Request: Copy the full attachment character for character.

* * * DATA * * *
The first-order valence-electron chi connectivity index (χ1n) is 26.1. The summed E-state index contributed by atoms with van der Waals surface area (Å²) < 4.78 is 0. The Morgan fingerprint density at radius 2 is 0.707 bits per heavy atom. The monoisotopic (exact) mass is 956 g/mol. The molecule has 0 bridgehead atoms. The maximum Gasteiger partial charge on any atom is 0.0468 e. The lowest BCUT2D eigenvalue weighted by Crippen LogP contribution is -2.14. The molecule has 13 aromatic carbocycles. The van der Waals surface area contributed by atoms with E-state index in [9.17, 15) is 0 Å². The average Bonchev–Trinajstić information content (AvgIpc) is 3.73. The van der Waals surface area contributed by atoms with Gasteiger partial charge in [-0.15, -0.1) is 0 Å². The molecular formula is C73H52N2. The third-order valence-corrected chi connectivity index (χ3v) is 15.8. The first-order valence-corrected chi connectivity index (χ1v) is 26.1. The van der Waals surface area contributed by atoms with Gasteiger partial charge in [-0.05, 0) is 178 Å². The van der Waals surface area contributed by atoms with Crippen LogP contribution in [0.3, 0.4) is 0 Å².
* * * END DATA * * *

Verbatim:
The first-order valence-electron chi connectivity index (χ1n) is 26.1. The summed E-state index contributed by atoms with van der Waals surface area (Å²) < 4.78 is 0. The Morgan fingerprint density at radius 2 is 0.707 bits per heavy atom. The monoisotopic (exact) mass is 956 g/mol. The molecule has 0 bridgehead atoms. The maximum Gasteiger partial charge on any atom is 0.0468 e. The lowest BCUT2D eigenvalue weighted by Crippen LogP contribution is -2.14. The molecule has 13 aromatic carbocycles. The van der Waals surface area contributed by atoms with E-state index in [9.17, 15) is 0 Å². The average Bonchev–Trinajstić information content (AvgIpc) is 3.73. The van der Waals surface area contributed by atoms with Gasteiger partial charge in [-0.15, -0.1) is 0 Å². The molecular formula is C73H52N2. The third-order valence-corrected chi connectivity index (χ3v) is 15.8. The first-order valence-corrected chi connectivity index (χ1v) is 26.1. The van der Waals surface area contributed by atoms with Gasteiger partial charge in [-0.05, 0) is 178 Å². The van der Waals surface area contributed by atoms with Crippen LogP contribution in [0.3, 0.4) is 0 Å².